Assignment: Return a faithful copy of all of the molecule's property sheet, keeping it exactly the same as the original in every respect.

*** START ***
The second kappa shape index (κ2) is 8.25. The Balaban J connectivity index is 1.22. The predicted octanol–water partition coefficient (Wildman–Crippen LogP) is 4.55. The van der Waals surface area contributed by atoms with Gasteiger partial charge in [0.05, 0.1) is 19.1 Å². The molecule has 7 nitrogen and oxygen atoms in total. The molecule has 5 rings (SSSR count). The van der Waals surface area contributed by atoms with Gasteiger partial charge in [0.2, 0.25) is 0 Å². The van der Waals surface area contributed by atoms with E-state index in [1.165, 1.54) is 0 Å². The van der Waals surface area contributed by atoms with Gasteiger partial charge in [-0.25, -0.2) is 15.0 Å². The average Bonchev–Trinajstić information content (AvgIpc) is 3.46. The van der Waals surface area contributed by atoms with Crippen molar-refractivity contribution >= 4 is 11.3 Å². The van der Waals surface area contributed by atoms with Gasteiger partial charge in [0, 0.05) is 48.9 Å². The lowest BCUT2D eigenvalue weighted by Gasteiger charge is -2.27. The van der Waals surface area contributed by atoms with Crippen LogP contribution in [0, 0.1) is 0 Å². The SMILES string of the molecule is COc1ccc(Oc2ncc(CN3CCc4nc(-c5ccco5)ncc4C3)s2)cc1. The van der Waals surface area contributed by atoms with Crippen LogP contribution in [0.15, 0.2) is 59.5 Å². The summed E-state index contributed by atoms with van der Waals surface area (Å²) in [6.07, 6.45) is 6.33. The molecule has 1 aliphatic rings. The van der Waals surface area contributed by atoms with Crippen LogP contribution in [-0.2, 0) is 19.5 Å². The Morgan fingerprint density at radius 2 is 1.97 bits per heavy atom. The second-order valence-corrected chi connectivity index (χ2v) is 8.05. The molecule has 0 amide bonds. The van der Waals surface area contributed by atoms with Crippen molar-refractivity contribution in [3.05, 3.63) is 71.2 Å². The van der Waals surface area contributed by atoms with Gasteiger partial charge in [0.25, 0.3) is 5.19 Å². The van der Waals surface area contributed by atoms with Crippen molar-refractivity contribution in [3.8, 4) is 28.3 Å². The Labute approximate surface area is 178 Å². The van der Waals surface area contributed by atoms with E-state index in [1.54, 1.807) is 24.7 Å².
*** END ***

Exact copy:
The second kappa shape index (κ2) is 8.25. The Balaban J connectivity index is 1.22. The predicted octanol–water partition coefficient (Wildman–Crippen LogP) is 4.55. The van der Waals surface area contributed by atoms with Gasteiger partial charge in [0.05, 0.1) is 19.1 Å². The molecule has 7 nitrogen and oxygen atoms in total. The molecule has 5 rings (SSSR count). The van der Waals surface area contributed by atoms with Gasteiger partial charge in [0.2, 0.25) is 0 Å². The van der Waals surface area contributed by atoms with E-state index in [1.165, 1.54) is 0 Å². The van der Waals surface area contributed by atoms with Gasteiger partial charge in [-0.25, -0.2) is 15.0 Å². The average Bonchev–Trinajstić information content (AvgIpc) is 3.46. The van der Waals surface area contributed by atoms with Crippen molar-refractivity contribution >= 4 is 11.3 Å². The van der Waals surface area contributed by atoms with Gasteiger partial charge in [0, 0.05) is 48.9 Å². The lowest BCUT2D eigenvalue weighted by Gasteiger charge is -2.27. The van der Waals surface area contributed by atoms with Crippen LogP contribution in [0, 0.1) is 0 Å². The SMILES string of the molecule is COc1ccc(Oc2ncc(CN3CCc4nc(-c5ccco5)ncc4C3)s2)cc1. The van der Waals surface area contributed by atoms with Crippen LogP contribution in [0.15, 0.2) is 59.5 Å². The summed E-state index contributed by atoms with van der Waals surface area (Å²) in [6.07, 6.45) is 6.33. The molecule has 1 aliphatic rings. The van der Waals surface area contributed by atoms with Crippen LogP contribution in [-0.2, 0) is 19.5 Å². The Morgan fingerprint density at radius 2 is 1.97 bits per heavy atom. The second-order valence-corrected chi connectivity index (χ2v) is 8.05. The molecule has 0 amide bonds. The van der Waals surface area contributed by atoms with Crippen molar-refractivity contribution in [3.05, 3.63) is 71.2 Å². The van der Waals surface area contributed by atoms with Gasteiger partial charge in [0.25, 0.3) is 5.19 Å². The van der Waals surface area contributed by atoms with Crippen molar-refractivity contribution in [3.8, 4) is 28.3 Å². The Labute approximate surface area is 178 Å². The van der Waals surface area contributed by atoms with E-state index in [1.54, 1.807) is 24.7 Å².